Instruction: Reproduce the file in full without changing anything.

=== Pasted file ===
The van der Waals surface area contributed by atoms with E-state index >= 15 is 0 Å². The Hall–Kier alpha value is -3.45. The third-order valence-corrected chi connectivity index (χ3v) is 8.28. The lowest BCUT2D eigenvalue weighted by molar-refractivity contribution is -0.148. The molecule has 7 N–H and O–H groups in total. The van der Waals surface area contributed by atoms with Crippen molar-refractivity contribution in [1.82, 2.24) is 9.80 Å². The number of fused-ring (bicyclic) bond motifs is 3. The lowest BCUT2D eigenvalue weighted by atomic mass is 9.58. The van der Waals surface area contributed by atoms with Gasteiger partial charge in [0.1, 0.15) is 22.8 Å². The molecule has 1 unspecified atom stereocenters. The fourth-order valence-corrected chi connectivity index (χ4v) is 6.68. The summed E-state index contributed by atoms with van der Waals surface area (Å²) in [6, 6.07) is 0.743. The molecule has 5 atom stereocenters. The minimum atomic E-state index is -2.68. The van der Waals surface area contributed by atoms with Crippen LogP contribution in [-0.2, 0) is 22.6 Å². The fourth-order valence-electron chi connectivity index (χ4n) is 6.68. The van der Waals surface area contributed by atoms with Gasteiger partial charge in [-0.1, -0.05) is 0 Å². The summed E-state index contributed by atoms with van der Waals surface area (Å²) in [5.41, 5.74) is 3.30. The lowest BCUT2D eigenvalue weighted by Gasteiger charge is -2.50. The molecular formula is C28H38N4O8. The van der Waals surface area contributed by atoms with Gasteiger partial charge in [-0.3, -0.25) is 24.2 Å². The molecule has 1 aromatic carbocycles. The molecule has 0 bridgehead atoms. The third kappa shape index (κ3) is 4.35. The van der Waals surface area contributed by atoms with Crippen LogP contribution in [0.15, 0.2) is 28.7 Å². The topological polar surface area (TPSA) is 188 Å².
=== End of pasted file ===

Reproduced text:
The van der Waals surface area contributed by atoms with E-state index >= 15 is 0 Å². The Hall–Kier alpha value is -3.45. The third-order valence-corrected chi connectivity index (χ3v) is 8.28. The lowest BCUT2D eigenvalue weighted by molar-refractivity contribution is -0.148. The molecule has 7 N–H and O–H groups in total. The van der Waals surface area contributed by atoms with Crippen molar-refractivity contribution in [1.82, 2.24) is 9.80 Å². The number of fused-ring (bicyclic) bond motifs is 3. The lowest BCUT2D eigenvalue weighted by atomic mass is 9.58. The van der Waals surface area contributed by atoms with Gasteiger partial charge in [0.1, 0.15) is 22.8 Å². The molecule has 1 unspecified atom stereocenters. The fourth-order valence-corrected chi connectivity index (χ4v) is 6.68. The summed E-state index contributed by atoms with van der Waals surface area (Å²) in [6, 6.07) is 0.743. The molecule has 5 atom stereocenters. The minimum atomic E-state index is -2.68. The van der Waals surface area contributed by atoms with Crippen LogP contribution in [-0.2, 0) is 22.6 Å². The fourth-order valence-electron chi connectivity index (χ4n) is 6.68. The van der Waals surface area contributed by atoms with Gasteiger partial charge in [-0.1, -0.05) is 0 Å². The summed E-state index contributed by atoms with van der Waals surface area (Å²) in [5.41, 5.74) is 3.30. The lowest BCUT2D eigenvalue weighted by Gasteiger charge is -2.50. The molecular formula is C28H38N4O8. The van der Waals surface area contributed by atoms with Gasteiger partial charge in [-0.3, -0.25) is 24.2 Å². The molecule has 1 aromatic carbocycles. The molecule has 0 bridgehead atoms. The third kappa shape index (κ3) is 4.35. The van der Waals surface area contributed by atoms with Crippen LogP contribution in [0.15, 0.2) is 28.7 Å². The topological polar surface area (TPSA) is 188 Å².